One of the compelling counterarguments to hiring a gardener is that the home-owner actually enjoys gardening. Hiring a gardener would be like hiring someone to do your hobby for you, right? It's a good point when it comes to the enthusiast, but the one thing that gardening enthusiasts can forget is that it's sometimes good to get a second opinion on your garden.
In other words, you're not asking a gardener to take the reins from you, but more that you're getting their expert opinion on the current state of your gardening ideas right now, and what direction you COULD take your garden in.
Of course, why stop at one gardener? You could simply call up a number of them, and invite them over (at your expense, of course) and be up front that this is a consultation and your soliciting their experience and wisdom only. A lot of gardeners are happy to take up the offer and you can find yourself collecting a lot of very interesting opinions on your garden and what you could do with it. Soliciting other opinions on something you spend a fair amount of time on can be both intriguing and potentially irksome. Your garden is your pride and joy, so you may need a bit of a thick skin in listening to others" opinions on the work you've done so far.
I'll underline the specific benefits of gathering "local knowledge" so that you can make even more informed gardening decisions in the future. It'll get you out of your gardening rut
Gardeners tend to work alone, and so their ideas are all their own. Getting out of your own gardening rut can be a refreshing break from your usual gardening thought patterns by entertaining fresh new ideas. Even if you don't consider the new ideas worth carrying out, they may spark some inspiration for another idea.Local knowledge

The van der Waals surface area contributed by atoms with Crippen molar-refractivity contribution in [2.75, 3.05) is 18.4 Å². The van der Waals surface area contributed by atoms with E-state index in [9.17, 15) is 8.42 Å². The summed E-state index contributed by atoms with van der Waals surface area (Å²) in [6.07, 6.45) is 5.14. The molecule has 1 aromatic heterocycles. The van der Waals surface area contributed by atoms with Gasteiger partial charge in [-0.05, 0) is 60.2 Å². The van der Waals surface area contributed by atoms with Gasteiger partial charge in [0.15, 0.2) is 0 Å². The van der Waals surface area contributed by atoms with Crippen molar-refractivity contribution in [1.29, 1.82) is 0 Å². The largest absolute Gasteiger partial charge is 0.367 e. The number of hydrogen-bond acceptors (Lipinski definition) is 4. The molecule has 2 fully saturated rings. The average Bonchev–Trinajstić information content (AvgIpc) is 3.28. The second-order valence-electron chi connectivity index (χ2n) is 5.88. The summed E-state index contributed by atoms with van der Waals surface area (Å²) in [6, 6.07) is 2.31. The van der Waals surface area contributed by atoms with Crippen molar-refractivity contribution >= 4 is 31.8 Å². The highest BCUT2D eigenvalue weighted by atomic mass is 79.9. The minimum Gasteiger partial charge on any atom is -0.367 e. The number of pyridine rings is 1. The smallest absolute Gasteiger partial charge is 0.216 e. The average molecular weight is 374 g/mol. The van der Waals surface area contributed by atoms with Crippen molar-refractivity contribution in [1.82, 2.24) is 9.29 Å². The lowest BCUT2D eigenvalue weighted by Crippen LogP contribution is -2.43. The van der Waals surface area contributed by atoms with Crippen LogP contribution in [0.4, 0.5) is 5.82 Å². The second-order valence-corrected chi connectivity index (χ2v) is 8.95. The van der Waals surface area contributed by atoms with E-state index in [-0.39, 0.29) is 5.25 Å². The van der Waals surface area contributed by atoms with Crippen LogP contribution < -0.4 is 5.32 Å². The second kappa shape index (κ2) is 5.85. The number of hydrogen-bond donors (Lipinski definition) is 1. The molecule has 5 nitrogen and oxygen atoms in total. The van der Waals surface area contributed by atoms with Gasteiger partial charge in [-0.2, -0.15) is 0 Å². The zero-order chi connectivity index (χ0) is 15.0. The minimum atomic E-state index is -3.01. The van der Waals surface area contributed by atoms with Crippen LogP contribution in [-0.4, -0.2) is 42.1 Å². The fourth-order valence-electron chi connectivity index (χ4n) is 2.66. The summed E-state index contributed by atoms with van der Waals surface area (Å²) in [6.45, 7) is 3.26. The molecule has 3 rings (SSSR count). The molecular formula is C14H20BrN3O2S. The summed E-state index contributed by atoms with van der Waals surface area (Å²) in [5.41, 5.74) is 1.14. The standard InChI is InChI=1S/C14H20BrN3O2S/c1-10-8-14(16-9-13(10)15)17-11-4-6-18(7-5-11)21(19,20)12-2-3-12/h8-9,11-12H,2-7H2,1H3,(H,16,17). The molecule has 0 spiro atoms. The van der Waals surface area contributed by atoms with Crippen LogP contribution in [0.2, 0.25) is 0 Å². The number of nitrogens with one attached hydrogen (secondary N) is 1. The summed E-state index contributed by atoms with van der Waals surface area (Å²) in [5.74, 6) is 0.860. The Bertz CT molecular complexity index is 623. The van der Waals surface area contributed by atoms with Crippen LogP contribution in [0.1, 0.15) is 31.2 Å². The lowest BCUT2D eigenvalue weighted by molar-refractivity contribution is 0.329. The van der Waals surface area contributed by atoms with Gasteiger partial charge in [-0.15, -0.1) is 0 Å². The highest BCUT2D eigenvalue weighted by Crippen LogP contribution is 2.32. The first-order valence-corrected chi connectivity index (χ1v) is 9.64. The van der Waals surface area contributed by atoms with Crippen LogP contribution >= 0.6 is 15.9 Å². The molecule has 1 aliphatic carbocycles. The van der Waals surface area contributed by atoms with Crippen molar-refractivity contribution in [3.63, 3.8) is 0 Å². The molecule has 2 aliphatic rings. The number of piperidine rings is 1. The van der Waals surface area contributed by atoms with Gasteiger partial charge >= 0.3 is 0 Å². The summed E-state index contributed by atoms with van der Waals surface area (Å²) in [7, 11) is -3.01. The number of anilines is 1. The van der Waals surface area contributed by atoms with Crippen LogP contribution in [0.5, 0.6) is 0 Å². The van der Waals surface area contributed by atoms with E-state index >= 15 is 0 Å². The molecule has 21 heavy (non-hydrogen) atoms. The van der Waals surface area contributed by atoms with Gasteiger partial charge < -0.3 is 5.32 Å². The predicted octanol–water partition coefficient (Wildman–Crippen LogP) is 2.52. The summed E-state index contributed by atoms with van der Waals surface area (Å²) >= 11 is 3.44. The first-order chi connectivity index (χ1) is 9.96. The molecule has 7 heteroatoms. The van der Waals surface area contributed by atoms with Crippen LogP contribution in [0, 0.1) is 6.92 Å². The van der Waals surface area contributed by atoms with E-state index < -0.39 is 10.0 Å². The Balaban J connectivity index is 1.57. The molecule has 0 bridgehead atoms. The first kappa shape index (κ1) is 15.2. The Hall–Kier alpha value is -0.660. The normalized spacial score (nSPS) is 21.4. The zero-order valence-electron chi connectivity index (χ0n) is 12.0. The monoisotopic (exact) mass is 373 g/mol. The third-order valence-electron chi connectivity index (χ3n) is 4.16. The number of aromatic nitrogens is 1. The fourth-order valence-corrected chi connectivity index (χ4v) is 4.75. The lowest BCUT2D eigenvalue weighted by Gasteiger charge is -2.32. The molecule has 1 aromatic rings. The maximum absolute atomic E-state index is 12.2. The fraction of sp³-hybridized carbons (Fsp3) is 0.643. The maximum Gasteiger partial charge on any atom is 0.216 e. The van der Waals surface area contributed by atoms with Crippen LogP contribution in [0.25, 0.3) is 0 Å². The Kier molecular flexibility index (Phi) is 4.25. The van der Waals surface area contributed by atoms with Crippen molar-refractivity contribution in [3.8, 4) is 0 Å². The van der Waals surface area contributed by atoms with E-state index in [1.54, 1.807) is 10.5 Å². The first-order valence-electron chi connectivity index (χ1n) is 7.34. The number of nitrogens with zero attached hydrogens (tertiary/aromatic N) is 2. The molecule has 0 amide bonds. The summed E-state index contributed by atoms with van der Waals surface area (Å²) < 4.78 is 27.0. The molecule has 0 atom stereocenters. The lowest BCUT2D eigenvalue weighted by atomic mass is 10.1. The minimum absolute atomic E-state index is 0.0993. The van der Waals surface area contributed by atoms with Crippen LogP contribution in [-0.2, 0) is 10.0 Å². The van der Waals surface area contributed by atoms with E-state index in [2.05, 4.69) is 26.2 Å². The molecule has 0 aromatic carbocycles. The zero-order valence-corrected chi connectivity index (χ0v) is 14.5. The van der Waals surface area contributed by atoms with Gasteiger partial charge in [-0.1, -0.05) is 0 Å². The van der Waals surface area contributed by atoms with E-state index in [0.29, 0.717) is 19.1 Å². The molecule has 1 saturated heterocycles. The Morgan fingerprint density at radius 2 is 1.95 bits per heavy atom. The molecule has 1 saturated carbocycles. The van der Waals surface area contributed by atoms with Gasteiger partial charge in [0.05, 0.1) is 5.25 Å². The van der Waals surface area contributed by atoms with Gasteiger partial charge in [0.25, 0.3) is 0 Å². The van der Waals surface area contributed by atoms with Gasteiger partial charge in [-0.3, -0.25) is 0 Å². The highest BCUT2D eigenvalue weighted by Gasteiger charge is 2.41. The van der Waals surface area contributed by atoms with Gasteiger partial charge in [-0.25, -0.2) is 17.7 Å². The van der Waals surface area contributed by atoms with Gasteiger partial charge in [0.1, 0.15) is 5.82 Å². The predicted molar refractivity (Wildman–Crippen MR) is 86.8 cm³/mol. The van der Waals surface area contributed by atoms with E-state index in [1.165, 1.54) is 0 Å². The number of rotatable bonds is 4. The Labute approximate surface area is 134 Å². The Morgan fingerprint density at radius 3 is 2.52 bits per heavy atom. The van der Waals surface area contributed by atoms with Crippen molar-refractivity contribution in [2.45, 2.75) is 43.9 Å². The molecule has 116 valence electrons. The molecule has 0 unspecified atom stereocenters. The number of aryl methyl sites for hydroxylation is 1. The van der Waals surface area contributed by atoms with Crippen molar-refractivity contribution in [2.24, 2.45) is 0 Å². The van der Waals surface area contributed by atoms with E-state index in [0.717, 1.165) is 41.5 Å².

As mentioned, local gardeners have local knowledge: they know the local garden centres, and what works best in the local climate. You might be surprised with some of the tips they could offer you, particularly for seasonal gardening.Advice on gardening tools
People who consider gardening their trade tend to be very knowledgeable about gardening tools. After all, when you're gardening 30+ hours a week, you want to know the best labour-saving devices on the market. You can find out what tools might make your gardening a lot more joyful (and less back-breaking) than it is right now. Advice on gardening itself
If you can't take tips and advice about gardening from professional gardeners, who else can you? They may spot easier ways for you to go about your usual gConclusion
Gardeners may not have the word "consultant" after their company name, but they DO have experience and wisdom when it comes to gardening. Moreover, it's often a well received compliment to ask them their advice, and I find it's almost always money well spent. Article kindly provided by gardenerhitchin.co.uk